A few days before we went to seal the deal, we were talking to a family friend who is experienced in this area. He suggested what to look for on Craigslist, and I did some searching that weekend. We found a few contenders and decided on an '09 Dodge Journey with over 100K miles on it. The avid new car buyers might think we're crazy, but we did our due diligence in researching—clean title, well-maintained, all highway miles, new brakes. We were able to negotiate the price down, write a check, and drive away—no loans, no car payments and we now have the car that will serve our needs for the time being.
We decided to put any sort of car dreams aside (buy for now, 2016 Pathfinder) and focus on a down payment for a house. For us in this stage of our lives, buying a house is our top priority—right underneath paying off our student loans, that is.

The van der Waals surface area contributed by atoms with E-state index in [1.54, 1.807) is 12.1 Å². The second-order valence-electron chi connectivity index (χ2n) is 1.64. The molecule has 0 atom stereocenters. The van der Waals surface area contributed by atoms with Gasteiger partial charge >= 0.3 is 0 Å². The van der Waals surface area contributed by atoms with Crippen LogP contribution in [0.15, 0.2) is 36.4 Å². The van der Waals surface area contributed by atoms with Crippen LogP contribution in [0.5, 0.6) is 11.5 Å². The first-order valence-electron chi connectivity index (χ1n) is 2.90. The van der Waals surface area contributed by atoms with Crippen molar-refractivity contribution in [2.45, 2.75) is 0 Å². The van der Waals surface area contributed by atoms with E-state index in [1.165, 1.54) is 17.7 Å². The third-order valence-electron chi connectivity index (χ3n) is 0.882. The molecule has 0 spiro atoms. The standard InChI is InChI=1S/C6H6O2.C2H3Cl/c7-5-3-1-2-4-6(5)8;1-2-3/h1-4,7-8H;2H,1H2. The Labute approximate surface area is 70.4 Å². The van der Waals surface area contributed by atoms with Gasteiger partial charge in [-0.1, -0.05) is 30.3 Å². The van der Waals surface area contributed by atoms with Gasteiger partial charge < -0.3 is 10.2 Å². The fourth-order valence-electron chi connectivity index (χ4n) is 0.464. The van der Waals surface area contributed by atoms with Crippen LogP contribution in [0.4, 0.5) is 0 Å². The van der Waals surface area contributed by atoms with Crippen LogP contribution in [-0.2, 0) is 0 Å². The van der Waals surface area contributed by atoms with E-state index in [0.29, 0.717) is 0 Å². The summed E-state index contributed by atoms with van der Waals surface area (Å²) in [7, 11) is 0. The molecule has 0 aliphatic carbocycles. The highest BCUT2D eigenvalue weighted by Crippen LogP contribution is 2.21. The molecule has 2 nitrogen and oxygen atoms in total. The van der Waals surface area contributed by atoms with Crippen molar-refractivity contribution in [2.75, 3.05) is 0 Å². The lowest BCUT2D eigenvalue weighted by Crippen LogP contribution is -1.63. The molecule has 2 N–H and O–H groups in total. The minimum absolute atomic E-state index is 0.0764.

With both Tim and I working, having a car payment every month wouldn't have killed us. It's for this very reason that we momentarily lost sight on our big picture goal and thought shelling out a handful of hundreds on a car payment was the right call. Just because it was doable doesn't mean it would have been the best use of our money, and it wouldn't have been. I'm happy to have had that conversation which brought us back down to earth. When your journey of paying down debt is years-long, it can be easy to stray the path. Double incomes!? Let's buy the entire Target clearance rack! It's almost easier to have less money.
So, on our path we continue. Man, it's a damn long trail. But we've celebrated so many little victories and buying car out of pocket was a pretty big one for us. So, let the 'Journey' continue.